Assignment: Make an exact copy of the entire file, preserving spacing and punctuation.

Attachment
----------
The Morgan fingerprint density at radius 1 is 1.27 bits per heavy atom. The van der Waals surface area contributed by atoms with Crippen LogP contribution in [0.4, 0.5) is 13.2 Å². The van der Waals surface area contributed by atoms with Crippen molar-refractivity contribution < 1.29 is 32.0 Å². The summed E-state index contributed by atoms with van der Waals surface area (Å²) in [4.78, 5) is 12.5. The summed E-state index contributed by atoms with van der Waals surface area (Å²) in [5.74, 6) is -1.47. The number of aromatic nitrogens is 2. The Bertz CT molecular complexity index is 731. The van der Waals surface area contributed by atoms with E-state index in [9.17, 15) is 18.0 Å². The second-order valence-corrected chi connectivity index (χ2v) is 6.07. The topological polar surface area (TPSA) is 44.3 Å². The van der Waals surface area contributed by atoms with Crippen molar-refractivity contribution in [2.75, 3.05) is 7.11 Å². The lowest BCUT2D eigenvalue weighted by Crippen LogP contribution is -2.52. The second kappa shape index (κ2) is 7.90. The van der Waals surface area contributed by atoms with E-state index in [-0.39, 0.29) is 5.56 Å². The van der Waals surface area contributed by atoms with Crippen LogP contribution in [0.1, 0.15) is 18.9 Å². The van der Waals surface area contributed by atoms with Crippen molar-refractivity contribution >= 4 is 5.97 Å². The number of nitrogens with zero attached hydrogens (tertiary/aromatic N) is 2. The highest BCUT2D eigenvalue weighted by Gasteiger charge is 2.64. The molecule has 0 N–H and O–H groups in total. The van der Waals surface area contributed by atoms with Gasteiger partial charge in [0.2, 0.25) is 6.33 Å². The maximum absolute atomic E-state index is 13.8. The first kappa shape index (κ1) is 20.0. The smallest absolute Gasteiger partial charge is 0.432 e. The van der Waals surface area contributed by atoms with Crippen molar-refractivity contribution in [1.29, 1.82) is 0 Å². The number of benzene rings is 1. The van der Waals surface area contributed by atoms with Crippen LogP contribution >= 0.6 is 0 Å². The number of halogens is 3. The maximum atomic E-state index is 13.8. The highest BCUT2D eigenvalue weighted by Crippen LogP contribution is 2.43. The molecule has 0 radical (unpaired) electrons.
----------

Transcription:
The Morgan fingerprint density at radius 1 is 1.27 bits per heavy atom. The van der Waals surface area contributed by atoms with Crippen LogP contribution in [0.4, 0.5) is 13.2 Å². The van der Waals surface area contributed by atoms with Crippen molar-refractivity contribution < 1.29 is 32.0 Å². The summed E-state index contributed by atoms with van der Waals surface area (Å²) in [4.78, 5) is 12.5. The summed E-state index contributed by atoms with van der Waals surface area (Å²) in [5.74, 6) is -1.47. The number of aromatic nitrogens is 2. The Bertz CT molecular complexity index is 731. The van der Waals surface area contributed by atoms with E-state index in [9.17, 15) is 18.0 Å². The second-order valence-corrected chi connectivity index (χ2v) is 6.07. The topological polar surface area (TPSA) is 44.3 Å². The van der Waals surface area contributed by atoms with Crippen molar-refractivity contribution in [2.75, 3.05) is 7.11 Å². The lowest BCUT2D eigenvalue weighted by Crippen LogP contribution is -2.52. The second kappa shape index (κ2) is 7.90. The van der Waals surface area contributed by atoms with E-state index in [-0.39, 0.29) is 5.56 Å². The van der Waals surface area contributed by atoms with Crippen LogP contribution in [0.1, 0.15) is 18.9 Å². The van der Waals surface area contributed by atoms with Crippen molar-refractivity contribution >= 4 is 5.97 Å². The number of nitrogens with zero attached hydrogens (tertiary/aromatic N) is 2. The highest BCUT2D eigenvalue weighted by Gasteiger charge is 2.64. The molecule has 0 N–H and O–H groups in total. The van der Waals surface area contributed by atoms with Gasteiger partial charge in [0.2, 0.25) is 6.33 Å². The maximum absolute atomic E-state index is 13.8. The first kappa shape index (κ1) is 20.0. The smallest absolute Gasteiger partial charge is 0.432 e. The van der Waals surface area contributed by atoms with Crippen molar-refractivity contribution in [1.29, 1.82) is 0 Å². The number of benzene rings is 1. The van der Waals surface area contributed by atoms with Crippen LogP contribution >= 0.6 is 0 Å². The number of halogens is 3. The maximum atomic E-state index is 13.8. The highest BCUT2D eigenvalue weighted by Crippen LogP contribution is 2.43. The molecule has 0 radical (unpaired) electrons.